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Event

The Coastal Southeast: Rising and Hazardous Waters (Session Two)

Event Date:

October 22, 2020 | 2:00 PM EDT
Participants:
A properly functioning septic system has plenty of soil between the tank and the groundwater to ensure filtration. Image courtesy of UGA Carl Vinson Institute.
English

When we talk about sea-level rise, it's usually in terms of flooding: homes destroyed, roads...

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Charleston firefighter Viktor Kruzhinsky (left) uses a roof hook as a depth gauge to sound the ground in front of him while rescuing motorists trapped by floodwaters at the intersection of King and Huger streets after an intense downpour in downtown Charleston on Friday, September 25. Image by Andrew J. Whitaker / Post and Courier. United States, 2020.
Charleston firefighter Viktor Kruzhinsky (left) uses a roof hook as a depth gauge to sound the ground in front of him while rescuing motorists trapped by floodwaters at the intersection of King and Huger streets after an intense downpour in downtown Charleston on Friday, September 25. Image by Andrew J. Whitaker / Post and Courier. United States, 2020.

Will my septic system survive the floods of hurricane season? How much will it cost and who will pay to repair damage to infrastructure caused by rising tides? How safe is it to walk through floodwaters? Seasonal storms and rising sea levels are disrupting daily life for residents in the southeastern United States—demanding answers to new questions about the future.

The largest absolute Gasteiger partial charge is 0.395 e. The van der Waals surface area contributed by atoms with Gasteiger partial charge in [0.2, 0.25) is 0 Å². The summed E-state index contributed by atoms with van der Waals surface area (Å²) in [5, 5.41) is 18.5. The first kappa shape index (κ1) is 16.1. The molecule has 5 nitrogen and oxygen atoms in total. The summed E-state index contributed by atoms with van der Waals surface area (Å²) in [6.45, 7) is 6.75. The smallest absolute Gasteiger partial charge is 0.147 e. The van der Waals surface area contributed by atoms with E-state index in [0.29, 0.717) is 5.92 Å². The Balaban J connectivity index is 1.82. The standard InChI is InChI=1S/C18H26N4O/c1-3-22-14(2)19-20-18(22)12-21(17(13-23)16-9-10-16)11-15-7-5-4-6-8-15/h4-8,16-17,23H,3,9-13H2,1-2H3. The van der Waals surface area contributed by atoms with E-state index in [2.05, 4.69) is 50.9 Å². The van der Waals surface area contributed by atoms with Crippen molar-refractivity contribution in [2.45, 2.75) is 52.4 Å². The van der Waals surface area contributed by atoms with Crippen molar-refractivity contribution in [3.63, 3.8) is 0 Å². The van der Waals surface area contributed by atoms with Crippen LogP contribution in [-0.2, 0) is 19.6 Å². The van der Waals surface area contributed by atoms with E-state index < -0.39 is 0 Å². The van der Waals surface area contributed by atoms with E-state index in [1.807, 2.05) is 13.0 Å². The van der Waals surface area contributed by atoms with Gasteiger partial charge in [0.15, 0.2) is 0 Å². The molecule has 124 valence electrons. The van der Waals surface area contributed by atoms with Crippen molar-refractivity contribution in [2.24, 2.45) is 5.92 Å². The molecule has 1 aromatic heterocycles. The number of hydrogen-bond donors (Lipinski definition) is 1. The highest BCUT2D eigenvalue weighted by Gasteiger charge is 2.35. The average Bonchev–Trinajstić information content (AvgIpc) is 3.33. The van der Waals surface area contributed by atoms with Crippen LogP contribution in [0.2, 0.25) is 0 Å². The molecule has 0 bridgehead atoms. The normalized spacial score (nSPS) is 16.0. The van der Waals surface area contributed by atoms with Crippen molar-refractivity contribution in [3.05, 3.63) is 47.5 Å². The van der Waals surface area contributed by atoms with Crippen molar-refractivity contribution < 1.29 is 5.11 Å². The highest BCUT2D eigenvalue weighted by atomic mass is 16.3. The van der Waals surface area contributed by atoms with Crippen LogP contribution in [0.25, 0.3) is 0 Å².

Join the Pulitzer Center at 2:00pm EDT on Thursday, October 22, 2020, for part two of a two-part series on the impact of climate change in the U.S. Southeast. This series will feature newsrooms and reporting projects from the Southeast contributing to our Connected Coastlines initiative.

Session Two: Hazardous Waters 

Crumbling highways and displaced homes aren't the only threats caused by floods and rising water. Newsrooms in coastal states of the Southeast have investigated what exactly is in these waters and the often invisible threats for coastal residents. 

Session Two will focus on the hazards in floodwaters and rising sea levels, and how journalists have begun tracking the impact of this displaced water. Panelists include:  

  • Tony Bartelme, reporter, The Post and Courier 
  • Emily Jones, reporter, Georgia Public Broadcasting
  • Sammy Fretwell, reporter, The Slate

Register Online for Session Two

Participants may register for one or both sessions. Visit pulitzercenter.org for further updates on panelists in this series and to learn more about Session One.

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